Do City care about Europe or not?
It isn't an uncommon occurrence for Hull City fans to rejoice in a brilliant away day even if the team itself performs poorly. And so we come to the prime emotion of the Tiger Nation's return home from a 1-0 defeat to Lokeren in Europa League qualifying.
- Report: Tigers tamed by Lokeren
Steve Bruce, who has so far been faultless as team manager, lost a few friends when he picked an indecently weakened team, something that sticks in the craw of supporters who have shelled out very good money on travelling to watch the game.
That said, the team he did pick should have been good enough -- 10 of the starting 11 had Premier League mileage behind them -- but ultimately the tinkering with formation and personnel made for a very clunky, stunted display.
No matter if Hull turn it round at the KC next Thursday. A 1-0 deficit against a side that neutral observers of each league put as a mid-Championship standard outfit should feel straightforward but suddenly there is doubt about how Bruce sees the competition. Go through and there's money and prestige, but also a six game group stage that will test the depth and stamina of the squad when many, unfortunately, see Premier League games as the priority. There may be method in that argument in December, but not in August.
Such is the novelty status of Hull City as both a Premier League team and now a side playing continental football that the national media have still not chosen to televise any of their three games so far. This is a pity, as on a local level the Euro adventure has caught on tremendously, with a sell-out crowd seeing the team beat AS Trencin 2-1 in the qualifier a fortnight ago and it's all the supporters can talk about.
Lokeren were buoyed by the disjointed nature of the City formation though ultimately lacked real penetration, with the only goal coming after City keeper Allan McGregor miskicked a clearance midway through the second half and allowed Hans Vanaken to snaffle the ball and round the distraught Scotsman to score.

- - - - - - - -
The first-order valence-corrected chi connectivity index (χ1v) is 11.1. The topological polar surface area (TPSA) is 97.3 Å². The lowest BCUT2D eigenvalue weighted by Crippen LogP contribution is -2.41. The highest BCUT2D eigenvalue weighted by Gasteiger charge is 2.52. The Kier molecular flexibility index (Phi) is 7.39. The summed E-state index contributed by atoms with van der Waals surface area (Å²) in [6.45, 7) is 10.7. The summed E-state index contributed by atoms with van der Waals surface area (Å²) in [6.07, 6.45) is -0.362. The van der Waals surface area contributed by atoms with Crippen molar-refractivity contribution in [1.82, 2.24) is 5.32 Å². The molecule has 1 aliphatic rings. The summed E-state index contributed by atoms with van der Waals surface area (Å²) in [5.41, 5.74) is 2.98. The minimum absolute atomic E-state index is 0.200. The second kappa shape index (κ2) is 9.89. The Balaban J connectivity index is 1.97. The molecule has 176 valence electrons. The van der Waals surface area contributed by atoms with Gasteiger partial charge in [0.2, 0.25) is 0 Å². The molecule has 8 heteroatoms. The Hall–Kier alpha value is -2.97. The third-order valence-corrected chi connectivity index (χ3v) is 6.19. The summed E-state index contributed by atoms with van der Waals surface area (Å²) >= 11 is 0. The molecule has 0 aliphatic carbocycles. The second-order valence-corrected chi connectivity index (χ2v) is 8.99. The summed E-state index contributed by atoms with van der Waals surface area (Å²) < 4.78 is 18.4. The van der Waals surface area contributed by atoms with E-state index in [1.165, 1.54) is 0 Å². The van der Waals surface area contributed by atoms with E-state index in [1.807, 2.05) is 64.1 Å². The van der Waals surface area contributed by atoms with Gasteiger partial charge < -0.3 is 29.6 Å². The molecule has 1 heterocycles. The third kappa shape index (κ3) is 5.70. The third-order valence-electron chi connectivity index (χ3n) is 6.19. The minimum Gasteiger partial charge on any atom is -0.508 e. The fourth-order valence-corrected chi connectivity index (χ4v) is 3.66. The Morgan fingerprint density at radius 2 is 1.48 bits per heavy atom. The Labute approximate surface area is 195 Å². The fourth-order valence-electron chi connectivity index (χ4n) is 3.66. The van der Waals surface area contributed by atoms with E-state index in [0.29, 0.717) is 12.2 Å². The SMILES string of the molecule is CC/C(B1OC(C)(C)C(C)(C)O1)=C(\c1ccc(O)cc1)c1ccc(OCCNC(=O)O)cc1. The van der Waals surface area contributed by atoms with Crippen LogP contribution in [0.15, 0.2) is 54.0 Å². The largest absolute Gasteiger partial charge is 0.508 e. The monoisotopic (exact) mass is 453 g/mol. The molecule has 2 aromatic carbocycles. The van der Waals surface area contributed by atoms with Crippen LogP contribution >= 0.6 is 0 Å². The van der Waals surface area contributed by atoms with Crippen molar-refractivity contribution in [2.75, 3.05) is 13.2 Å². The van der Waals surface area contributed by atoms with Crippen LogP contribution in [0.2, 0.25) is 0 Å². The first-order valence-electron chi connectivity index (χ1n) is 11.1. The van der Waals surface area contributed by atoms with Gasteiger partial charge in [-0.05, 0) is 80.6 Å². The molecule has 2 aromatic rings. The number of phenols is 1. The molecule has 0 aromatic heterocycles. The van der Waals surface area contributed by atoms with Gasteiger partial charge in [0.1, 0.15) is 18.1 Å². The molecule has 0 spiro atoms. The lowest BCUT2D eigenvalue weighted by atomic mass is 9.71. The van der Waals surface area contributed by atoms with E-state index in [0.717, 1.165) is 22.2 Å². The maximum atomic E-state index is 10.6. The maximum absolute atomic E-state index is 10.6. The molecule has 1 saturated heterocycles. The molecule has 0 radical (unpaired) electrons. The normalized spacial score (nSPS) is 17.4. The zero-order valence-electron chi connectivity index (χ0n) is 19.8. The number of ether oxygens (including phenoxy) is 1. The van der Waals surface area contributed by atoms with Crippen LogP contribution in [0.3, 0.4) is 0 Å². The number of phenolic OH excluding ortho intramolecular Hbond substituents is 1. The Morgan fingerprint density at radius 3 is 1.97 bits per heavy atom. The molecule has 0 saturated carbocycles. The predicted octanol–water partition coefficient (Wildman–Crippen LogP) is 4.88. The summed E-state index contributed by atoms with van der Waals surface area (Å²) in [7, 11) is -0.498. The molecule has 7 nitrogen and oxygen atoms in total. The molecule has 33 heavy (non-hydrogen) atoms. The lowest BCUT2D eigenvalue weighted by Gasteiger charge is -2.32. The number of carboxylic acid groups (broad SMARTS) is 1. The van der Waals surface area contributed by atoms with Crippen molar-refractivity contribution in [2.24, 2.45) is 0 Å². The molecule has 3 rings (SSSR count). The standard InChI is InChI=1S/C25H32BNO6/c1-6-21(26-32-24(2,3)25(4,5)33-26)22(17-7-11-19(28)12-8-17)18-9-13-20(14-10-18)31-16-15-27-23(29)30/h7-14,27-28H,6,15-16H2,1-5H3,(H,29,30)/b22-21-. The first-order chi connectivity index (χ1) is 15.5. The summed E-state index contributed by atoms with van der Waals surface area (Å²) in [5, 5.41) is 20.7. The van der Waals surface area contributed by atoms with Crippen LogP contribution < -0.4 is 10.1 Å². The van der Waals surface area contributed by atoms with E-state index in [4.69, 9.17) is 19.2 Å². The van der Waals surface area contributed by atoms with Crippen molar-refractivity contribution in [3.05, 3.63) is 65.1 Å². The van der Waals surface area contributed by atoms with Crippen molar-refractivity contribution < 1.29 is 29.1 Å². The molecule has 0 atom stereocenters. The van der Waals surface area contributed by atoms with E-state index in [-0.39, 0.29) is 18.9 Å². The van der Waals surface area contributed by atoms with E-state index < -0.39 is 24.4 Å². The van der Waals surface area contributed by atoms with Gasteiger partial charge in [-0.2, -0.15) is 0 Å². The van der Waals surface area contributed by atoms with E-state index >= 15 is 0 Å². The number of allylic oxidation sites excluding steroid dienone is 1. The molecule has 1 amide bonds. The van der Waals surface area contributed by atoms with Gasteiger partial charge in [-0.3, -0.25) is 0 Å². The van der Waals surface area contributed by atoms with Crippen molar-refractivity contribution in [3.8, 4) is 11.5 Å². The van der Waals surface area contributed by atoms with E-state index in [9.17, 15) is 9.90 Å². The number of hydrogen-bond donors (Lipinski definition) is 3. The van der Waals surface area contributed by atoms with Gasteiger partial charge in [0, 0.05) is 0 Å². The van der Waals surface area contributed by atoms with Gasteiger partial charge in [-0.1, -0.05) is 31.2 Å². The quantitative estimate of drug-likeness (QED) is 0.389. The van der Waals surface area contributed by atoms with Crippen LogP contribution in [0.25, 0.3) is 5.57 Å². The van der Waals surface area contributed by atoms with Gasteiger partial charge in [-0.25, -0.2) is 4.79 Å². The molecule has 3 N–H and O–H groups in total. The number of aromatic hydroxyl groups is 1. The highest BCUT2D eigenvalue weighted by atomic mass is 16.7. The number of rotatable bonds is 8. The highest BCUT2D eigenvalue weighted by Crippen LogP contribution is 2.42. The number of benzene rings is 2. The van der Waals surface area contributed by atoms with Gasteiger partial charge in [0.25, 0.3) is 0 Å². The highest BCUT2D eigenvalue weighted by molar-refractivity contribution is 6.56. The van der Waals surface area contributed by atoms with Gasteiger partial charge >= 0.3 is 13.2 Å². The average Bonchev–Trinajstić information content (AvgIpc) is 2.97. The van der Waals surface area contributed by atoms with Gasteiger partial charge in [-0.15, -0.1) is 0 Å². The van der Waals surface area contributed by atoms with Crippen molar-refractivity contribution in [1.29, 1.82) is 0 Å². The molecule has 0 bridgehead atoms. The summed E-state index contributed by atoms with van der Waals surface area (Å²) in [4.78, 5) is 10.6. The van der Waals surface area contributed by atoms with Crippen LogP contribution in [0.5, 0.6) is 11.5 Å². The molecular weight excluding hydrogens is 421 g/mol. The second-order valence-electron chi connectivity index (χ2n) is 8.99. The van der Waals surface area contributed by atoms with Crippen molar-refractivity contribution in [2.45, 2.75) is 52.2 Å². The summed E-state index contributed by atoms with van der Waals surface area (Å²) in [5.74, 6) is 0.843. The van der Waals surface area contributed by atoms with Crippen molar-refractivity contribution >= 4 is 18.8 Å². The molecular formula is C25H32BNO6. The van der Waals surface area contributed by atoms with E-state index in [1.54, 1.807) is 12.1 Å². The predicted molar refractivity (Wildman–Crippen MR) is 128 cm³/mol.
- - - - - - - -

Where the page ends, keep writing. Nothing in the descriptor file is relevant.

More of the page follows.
Afterwards, the occasion was ruined by the heavy handed antics of gun-toting police, who had the full riot regalia but chose not to use it when Hull fans were pelted with bottles from a pub that was known to house regularly a group of Lokeren fans who were banned from attending matches.
Young and old were hurt by flying glass and it took some time before officers finally stormed in to stop the attacks, allowing the away supporters to continue their walk back to Lokeren station, with no medical help offered to those bloodied by the glass. Eventually, a seething but peaceable Hull contingent boarded the trains to Gent and Brussels to reflect on everything that had occurred.
The football club put out a statement that condemned their banned louts as "nitwits" -- a weak insult in one way, but beautifully informal and effective in context -- while the local constabulary used the phrase "riot" when one had not occurred, something which they later retracted.
Humberside Police, meanwhile, did their usual shtick of automatically assuming culpability from the Hull fans before hastily withdrawing their statement after the protests from all ages and factions of Tigers support proved most stirring.
And now, the group stages are a clean sheet and a brace of goals away and the KC will fill without a problem next Thursday. Where the club stands with the idea of a prolonged European escapade is now a tad in doubt, sadly, but to the supporters it maintains the absolute priority.